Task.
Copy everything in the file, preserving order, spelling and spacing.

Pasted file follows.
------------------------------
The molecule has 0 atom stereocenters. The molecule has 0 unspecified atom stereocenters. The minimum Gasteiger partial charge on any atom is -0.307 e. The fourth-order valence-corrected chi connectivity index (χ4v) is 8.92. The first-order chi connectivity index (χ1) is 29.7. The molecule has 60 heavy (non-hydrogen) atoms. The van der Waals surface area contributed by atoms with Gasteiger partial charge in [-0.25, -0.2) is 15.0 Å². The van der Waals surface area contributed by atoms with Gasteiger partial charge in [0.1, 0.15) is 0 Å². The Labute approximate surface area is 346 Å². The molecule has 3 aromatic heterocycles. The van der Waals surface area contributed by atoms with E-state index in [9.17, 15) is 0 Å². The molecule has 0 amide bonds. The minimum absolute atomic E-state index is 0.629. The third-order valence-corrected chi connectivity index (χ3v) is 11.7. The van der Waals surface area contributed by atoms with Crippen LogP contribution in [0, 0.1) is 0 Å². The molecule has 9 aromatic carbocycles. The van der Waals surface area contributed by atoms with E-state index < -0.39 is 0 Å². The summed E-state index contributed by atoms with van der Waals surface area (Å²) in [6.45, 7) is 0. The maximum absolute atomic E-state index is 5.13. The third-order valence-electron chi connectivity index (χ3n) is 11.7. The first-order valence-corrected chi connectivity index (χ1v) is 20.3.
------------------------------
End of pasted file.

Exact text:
The molecule has 0 atom stereocenters. The molecule has 0 unspecified atom stereocenters. The minimum Gasteiger partial charge on any atom is -0.307 e. The fourth-order valence-corrected chi connectivity index (χ4v) is 8.92. The first-order chi connectivity index (χ1) is 29.7. The molecule has 60 heavy (non-hydrogen) atoms. The van der Waals surface area contributed by atoms with Gasteiger partial charge in [-0.25, -0.2) is 15.0 Å². The van der Waals surface area contributed by atoms with Gasteiger partial charge in [0.1, 0.15) is 0 Å². The Labute approximate surface area is 346 Å². The molecule has 3 aromatic heterocycles. The van der Waals surface area contributed by atoms with E-state index in [9.17, 15) is 0 Å². The molecule has 0 amide bonds. The minimum absolute atomic E-state index is 0.629. The third-order valence-corrected chi connectivity index (χ3v) is 11.7. The van der Waals surface area contributed by atoms with Crippen LogP contribution in [0, 0.1) is 0 Å². The molecule has 9 aromatic carbocycles. The van der Waals surface area contributed by atoms with E-state index < -0.39 is 0 Å². The summed E-state index contributed by atoms with van der Waals surface area (Å²) in [6.45, 7) is 0. The maximum absolute atomic E-state index is 5.13. The third-order valence-electron chi connectivity index (χ3n) is 11.7. The first-order valence-corrected chi connectivity index (χ1v) is 20.3.